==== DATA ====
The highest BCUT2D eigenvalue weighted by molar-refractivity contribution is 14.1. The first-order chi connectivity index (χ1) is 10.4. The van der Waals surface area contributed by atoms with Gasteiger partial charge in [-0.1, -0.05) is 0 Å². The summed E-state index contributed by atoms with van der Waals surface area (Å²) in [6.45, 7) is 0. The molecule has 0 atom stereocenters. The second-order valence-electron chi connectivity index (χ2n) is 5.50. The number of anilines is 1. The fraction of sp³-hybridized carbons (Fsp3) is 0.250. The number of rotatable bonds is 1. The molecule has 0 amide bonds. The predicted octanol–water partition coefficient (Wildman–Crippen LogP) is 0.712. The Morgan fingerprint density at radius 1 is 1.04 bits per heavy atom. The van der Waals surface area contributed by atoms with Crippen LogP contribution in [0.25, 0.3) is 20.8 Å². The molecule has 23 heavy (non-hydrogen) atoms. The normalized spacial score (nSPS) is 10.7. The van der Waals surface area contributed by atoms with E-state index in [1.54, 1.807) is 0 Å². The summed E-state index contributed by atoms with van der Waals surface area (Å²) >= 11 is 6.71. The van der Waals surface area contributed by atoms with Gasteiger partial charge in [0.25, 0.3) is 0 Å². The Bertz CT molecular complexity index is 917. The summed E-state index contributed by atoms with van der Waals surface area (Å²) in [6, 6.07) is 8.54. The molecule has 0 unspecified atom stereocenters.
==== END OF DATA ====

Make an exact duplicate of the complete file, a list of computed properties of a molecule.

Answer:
The highest BCUT2D eigenvalue weighted by molar-refractivity contribution is 14.1. The first-order chi connectivity index (χ1) is 10.4. The van der Waals surface area contributed by atoms with Gasteiger partial charge in [-0.1, -0.05) is 0 Å². The summed E-state index contributed by atoms with van der Waals surface area (Å²) in [6.45, 7) is 0. The molecule has 0 atom stereocenters. The second-order valence-electron chi connectivity index (χ2n) is 5.50. The number of anilines is 1. The fraction of sp³-hybridized carbons (Fsp3) is 0.250. The number of rotatable bonds is 1. The molecule has 0 amide bonds. The predicted octanol–water partition coefficient (Wildman–Crippen LogP) is 0.712. The Morgan fingerprint density at radius 1 is 1.04 bits per heavy atom. The van der Waals surface area contributed by atoms with Crippen LogP contribution in [0.25, 0.3) is 20.8 Å². The molecule has 23 heavy (non-hydrogen) atoms. The normalized spacial score (nSPS) is 10.7. The van der Waals surface area contributed by atoms with E-state index in [1.54, 1.807) is 0 Å². The summed E-state index contributed by atoms with van der Waals surface area (Å²) >= 11 is 6.71. The van der Waals surface area contributed by atoms with Gasteiger partial charge in [0.25, 0.3) is 0 Å². The Bertz CT molecular complexity index is 917. The summed E-state index contributed by atoms with van der Waals surface area (Å²) in [6, 6.07) is 8.54. The molecule has 0 unspecified atom stereocenters.